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CHAPTER
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Language-Oriented Programming
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n this chapter, you will first take a look at what I mean by language-oriented programming, a term that has been used by many people to mean different things. I ll also briefly discuss its advantages and disadvantages. You ll then look at several different approaches to languageoriented programming in F#. These techniques include using F# literals to create little languages, using F# quotations, and creating a parser using fslex.exe and fsyacc.exe, which are themselves little languages.
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What Is Language-Oriented Programming
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Although people use the term language-oriented programming to describe many different programming techniques, the techniques they refer to generally share a common theme. It s quite common for programmers to have to implement a predefined language; often this is because of a need to extract structured data from information stored or received as string or XML data that conforms to this predefined language. The techniques introduced in this chapter will help you do this more reliably. Related to this is the idea of little languages, or domain-specific languages (DSLs); you can create a DSL when the best way to solve a problem is to create a specialist language to describe the problem and then use this language to solve the problem. Functional programming has always had a strong relationship with languageoriented programming, because functional programming languages generally have features that are well suited to creating parsers and compilers.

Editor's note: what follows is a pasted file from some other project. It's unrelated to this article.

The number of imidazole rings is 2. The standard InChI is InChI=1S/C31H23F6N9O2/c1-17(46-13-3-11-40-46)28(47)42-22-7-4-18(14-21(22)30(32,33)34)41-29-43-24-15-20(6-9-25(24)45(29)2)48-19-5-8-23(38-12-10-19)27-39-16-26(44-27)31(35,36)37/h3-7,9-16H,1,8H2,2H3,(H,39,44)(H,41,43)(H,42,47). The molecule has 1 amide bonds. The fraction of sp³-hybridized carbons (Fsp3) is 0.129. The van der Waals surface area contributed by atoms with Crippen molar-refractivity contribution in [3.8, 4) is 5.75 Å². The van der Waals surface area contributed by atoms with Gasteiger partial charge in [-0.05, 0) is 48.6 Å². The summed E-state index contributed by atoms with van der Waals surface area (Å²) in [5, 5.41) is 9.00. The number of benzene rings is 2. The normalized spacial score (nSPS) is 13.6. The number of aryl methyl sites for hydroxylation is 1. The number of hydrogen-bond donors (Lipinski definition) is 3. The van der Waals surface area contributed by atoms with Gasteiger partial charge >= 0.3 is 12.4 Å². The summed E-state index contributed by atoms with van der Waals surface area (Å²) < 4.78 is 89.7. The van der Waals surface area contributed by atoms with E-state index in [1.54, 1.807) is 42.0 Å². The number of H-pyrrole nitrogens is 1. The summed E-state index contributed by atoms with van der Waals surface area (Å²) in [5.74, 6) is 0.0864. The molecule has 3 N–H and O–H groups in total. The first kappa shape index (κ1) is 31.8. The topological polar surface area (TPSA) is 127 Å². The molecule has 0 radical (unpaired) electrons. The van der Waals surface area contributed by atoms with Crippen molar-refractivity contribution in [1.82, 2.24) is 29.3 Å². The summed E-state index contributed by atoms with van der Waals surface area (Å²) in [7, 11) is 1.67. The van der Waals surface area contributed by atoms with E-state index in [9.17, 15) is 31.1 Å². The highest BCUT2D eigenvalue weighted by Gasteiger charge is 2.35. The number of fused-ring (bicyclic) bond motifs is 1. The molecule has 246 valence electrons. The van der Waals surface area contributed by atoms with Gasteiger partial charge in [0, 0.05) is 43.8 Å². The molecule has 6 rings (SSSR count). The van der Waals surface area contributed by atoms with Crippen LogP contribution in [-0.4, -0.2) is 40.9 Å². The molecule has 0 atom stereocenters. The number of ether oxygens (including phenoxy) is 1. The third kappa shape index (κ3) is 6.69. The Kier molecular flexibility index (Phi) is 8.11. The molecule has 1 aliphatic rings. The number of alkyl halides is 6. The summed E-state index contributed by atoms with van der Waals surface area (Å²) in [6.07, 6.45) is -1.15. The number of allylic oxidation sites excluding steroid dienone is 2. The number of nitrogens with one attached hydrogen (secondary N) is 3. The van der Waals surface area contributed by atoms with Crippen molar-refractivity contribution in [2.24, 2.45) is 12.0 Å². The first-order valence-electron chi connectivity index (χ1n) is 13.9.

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Language-oriented development doesn t necessarily mean you need to write your own parser or compiler, although you ll examine this possibility later in this chapter. You can accomplish a lot by creating data structures that describe what you want to do and then creating functions or modules that define how the structure should be interpreted. You can create data structures that represent a program in just about any language, but F# lends itself well to this approach. F# s literal lists and arrays are easy to define and require no bulky type annotations. Its union types allow the programmer to create structures that express related concepts yet do not necessarily contain the same types of data, something that is useful when creating languages. Finally, since functions can be treated as values, you can easily
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CHAPTER 11 I LANGUAGE-ORIENTED PROGRAMMING
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embed functions within data structures so F# expressions can become part of your language, usually as an action in response to some particular condition of the language. You ve already seen a great example of this style of programming in 7. There you looked at a module that provides a simple way to create a command-line argument processor. It is simple because it allows the user to specify a data structure, such as the one shown here, that describes what the arguments should be without really having to think about how they will be parsed: let argList = [ ("-set", Arg.Set myFlag, "Sets the value myFlag"); ("-clear", Arg.Clear myFlag, "Clears the value myFlag"); ("-str_val", Arg.String(fun x -> myString := x), "Sets the value myString"); ("-int_val", Arg.Int(fun x -> myInt := x), "Sets the value myInt"); ("-float_val", Arg.Float(fun x -> myFloat := x), "Sets the value myFloat") ] I am particularly fond of this kind of DSL because I think it makes it really clear what arguments the program is expecting and what processing should take place if that argument is received. The fact that the help text is also stored in the structure serves a double purpose; it allows the function processing command-line arguments to automatically print out a help message if anything goes wrong, and it also reminds the programmer what the argument is in case they forget. I also like this method of creating a command-line interpreter because I have written several command-line interpreters in imperative languages, and it is not a satisfying experience you end up having to write lots of code to detail how your command line should be broken up. If you are writing it in .NET, then you usually spend way too much time calling the string type s IndexOf and Substring methods.
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